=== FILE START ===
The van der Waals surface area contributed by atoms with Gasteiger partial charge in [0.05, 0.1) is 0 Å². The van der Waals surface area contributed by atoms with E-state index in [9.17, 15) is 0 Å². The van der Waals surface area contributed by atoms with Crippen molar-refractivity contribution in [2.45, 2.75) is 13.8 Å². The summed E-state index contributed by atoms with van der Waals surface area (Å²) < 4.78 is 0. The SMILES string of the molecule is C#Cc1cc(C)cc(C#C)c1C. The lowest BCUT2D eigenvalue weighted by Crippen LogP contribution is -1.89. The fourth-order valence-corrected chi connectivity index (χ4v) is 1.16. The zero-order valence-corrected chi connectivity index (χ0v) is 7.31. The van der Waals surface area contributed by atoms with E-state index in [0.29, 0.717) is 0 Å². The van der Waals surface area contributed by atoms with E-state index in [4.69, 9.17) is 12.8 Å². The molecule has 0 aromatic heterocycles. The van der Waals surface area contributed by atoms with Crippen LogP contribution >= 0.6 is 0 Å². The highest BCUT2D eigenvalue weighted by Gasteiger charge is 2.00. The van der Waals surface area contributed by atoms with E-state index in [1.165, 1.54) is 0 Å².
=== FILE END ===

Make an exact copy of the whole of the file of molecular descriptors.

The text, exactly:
The van der Waals surface area contributed by atoms with Gasteiger partial charge in [0.05, 0.1) is 0 Å². The van der Waals surface area contributed by atoms with E-state index in [9.17, 15) is 0 Å². The van der Waals surface area contributed by atoms with Crippen molar-refractivity contribution in [2.45, 2.75) is 13.8 Å². The summed E-state index contributed by atoms with van der Waals surface area (Å²) < 4.78 is 0. The SMILES string of the molecule is C#Cc1cc(C)cc(C#C)c1C. The lowest BCUT2D eigenvalue weighted by Crippen LogP contribution is -1.89. The fourth-order valence-corrected chi connectivity index (χ4v) is 1.16. The zero-order valence-corrected chi connectivity index (χ0v) is 7.31. The van der Waals surface area contributed by atoms with E-state index in [0.29, 0.717) is 0 Å². The van der Waals surface area contributed by atoms with E-state index in [4.69, 9.17) is 12.8 Å². The molecule has 0 aromatic heterocycles. The van der Waals surface area contributed by atoms with Crippen LogP contribution >= 0.6 is 0 Å². The highest BCUT2D eigenvalue weighted by Gasteiger charge is 2.00. The van der Waals surface area contributed by atoms with E-state index in [1.165, 1.54) is 0 Å².